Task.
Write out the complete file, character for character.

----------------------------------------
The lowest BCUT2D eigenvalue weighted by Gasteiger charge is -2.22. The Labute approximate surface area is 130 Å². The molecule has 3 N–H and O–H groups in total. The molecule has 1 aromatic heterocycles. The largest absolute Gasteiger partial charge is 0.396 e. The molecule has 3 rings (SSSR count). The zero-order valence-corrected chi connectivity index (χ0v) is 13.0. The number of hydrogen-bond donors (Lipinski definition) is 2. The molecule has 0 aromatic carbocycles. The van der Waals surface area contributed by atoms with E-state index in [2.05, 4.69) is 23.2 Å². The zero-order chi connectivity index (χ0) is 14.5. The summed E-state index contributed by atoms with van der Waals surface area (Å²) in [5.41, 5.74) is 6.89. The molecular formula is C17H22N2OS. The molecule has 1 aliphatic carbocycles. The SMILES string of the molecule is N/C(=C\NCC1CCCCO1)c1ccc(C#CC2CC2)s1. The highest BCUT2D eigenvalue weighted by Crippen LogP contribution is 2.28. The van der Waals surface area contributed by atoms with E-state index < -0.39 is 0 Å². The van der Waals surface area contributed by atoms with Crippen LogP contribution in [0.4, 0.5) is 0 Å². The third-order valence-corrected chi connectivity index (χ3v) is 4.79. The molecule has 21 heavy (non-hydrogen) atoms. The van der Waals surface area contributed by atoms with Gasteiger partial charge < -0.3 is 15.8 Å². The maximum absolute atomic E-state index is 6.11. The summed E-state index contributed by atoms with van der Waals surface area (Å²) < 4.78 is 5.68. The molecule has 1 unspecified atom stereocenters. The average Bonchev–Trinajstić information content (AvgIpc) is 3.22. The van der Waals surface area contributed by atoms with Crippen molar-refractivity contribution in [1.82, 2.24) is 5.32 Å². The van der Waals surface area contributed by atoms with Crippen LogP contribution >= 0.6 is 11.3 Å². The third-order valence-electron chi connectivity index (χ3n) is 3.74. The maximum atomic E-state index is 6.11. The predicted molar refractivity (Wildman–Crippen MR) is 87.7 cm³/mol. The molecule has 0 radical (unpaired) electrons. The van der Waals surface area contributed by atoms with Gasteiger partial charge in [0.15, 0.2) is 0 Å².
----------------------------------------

The lowest BCUT2D eigenvalue weighted by Gasteiger charge is -2.22. The Labute approximate surface area is 130 Å². The molecule has 3 N–H and O–H groups in total. The molecule has 1 aromatic heterocycles. The largest absolute Gasteiger partial charge is 0.396 e. The molecule has 3 rings (SSSR count). The zero-order valence-corrected chi connectivity index (χ0v) is 13.0. The number of hydrogen-bond donors (Lipinski definition) is 2. The molecule has 0 aromatic carbocycles. The van der Waals surface area contributed by atoms with E-state index in [2.05, 4.69) is 23.2 Å². The zero-order chi connectivity index (χ0) is 14.5. The summed E-state index contributed by atoms with van der Waals surface area (Å²) in [5.41, 5.74) is 6.89. The molecular formula is C17H22N2OS. The molecule has 1 aliphatic carbocycles. The SMILES string of the molecule is N/C(=C\NCC1CCCCO1)c1ccc(C#CC2CC2)s1. The highest BCUT2D eigenvalue weighted by Crippen LogP contribution is 2.28. The van der Waals surface area contributed by atoms with E-state index < -0.39 is 0 Å². The van der Waals surface area contributed by atoms with Crippen LogP contribution in [0.4, 0.5) is 0 Å². The third-order valence-corrected chi connectivity index (χ3v) is 4.79. The molecule has 21 heavy (non-hydrogen) atoms. The van der Waals surface area contributed by atoms with Gasteiger partial charge < -0.3 is 15.8 Å². The maximum absolute atomic E-state index is 6.11. The summed E-state index contributed by atoms with van der Waals surface area (Å²) < 4.78 is 5.68. The molecule has 1 unspecified atom stereocenters. The average Bonchev–Trinajstić information content (AvgIpc) is 3.22. The van der Waals surface area contributed by atoms with Crippen molar-refractivity contribution in [1.82, 2.24) is 5.32 Å². The van der Waals surface area contributed by atoms with Crippen LogP contribution >= 0.6 is 11.3 Å². The third-order valence-electron chi connectivity index (χ3n) is 3.74. The maximum atomic E-state index is 6.11. The predicted molar refractivity (Wildman–Crippen MR) is 87.7 cm³/mol. The molecule has 0 radical (unpaired) electrons. The van der Waals surface area contributed by atoms with Gasteiger partial charge in [0.15, 0.2) is 0 Å².